1968 ‑ 1969: The CIA experimented with the possibility of poisoning drinking water by injecting a chemical substance into the water supply of the Food And Drug Administration in Washington, D.C.. There were no harmful effects noted from this experiment. However, none of the human subjects in the building were ever asked for their permission, nor was anyone provided with information on the nature or effects of the chemical used.
1969: On June 9, 1969, Dr. D.M. McArtor, then Deputy Director of Research and Technology for the Department of Defense, appeared before the House Subcommittee on Appropriations to request funding for a project to produce a synthetic biological agent for which humans have not yet acquired a natural immunity. Dr. McArtor asked for $10 million dollars to produce this agent over the next 5‑10 years. The Congressional Record reveals that according to the plan for the development of this germ agent, the most important characteristic of the new disease would be "that it might be refractory [resistant] to the immunological and therapeutic processes upon which we depend to maintain our relative freedom from infectious disease." AIDS first appeared as a public health risk ten years later.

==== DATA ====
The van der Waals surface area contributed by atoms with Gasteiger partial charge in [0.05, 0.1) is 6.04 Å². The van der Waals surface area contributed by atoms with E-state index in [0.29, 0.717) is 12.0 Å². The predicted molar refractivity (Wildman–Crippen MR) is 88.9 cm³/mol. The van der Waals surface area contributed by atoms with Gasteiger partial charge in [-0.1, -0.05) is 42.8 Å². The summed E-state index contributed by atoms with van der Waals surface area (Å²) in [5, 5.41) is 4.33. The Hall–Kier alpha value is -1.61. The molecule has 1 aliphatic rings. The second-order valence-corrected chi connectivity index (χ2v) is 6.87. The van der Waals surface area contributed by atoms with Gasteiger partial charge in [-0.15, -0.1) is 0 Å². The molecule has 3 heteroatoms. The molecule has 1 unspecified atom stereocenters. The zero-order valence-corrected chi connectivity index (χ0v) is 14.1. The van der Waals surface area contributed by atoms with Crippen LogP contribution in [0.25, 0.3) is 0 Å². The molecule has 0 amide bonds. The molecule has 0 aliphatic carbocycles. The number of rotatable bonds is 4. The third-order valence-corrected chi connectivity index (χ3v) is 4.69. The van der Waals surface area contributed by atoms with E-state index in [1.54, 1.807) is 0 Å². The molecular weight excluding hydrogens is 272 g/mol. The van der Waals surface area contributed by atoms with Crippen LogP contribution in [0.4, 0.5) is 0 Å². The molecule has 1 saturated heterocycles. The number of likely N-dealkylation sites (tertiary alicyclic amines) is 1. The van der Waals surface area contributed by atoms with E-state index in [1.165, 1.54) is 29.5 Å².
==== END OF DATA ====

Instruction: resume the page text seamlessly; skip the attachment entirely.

1972: President Nixon announced a ban on the production and use of biological (but not chemical) warfare agents. However, as the Army's own experts reveal, this ban is meaningless because the studies required to protect against biological warfare weapons are generally indistinguishable from those for chemical weapons. Tests were held across the nation but the effects are still classified.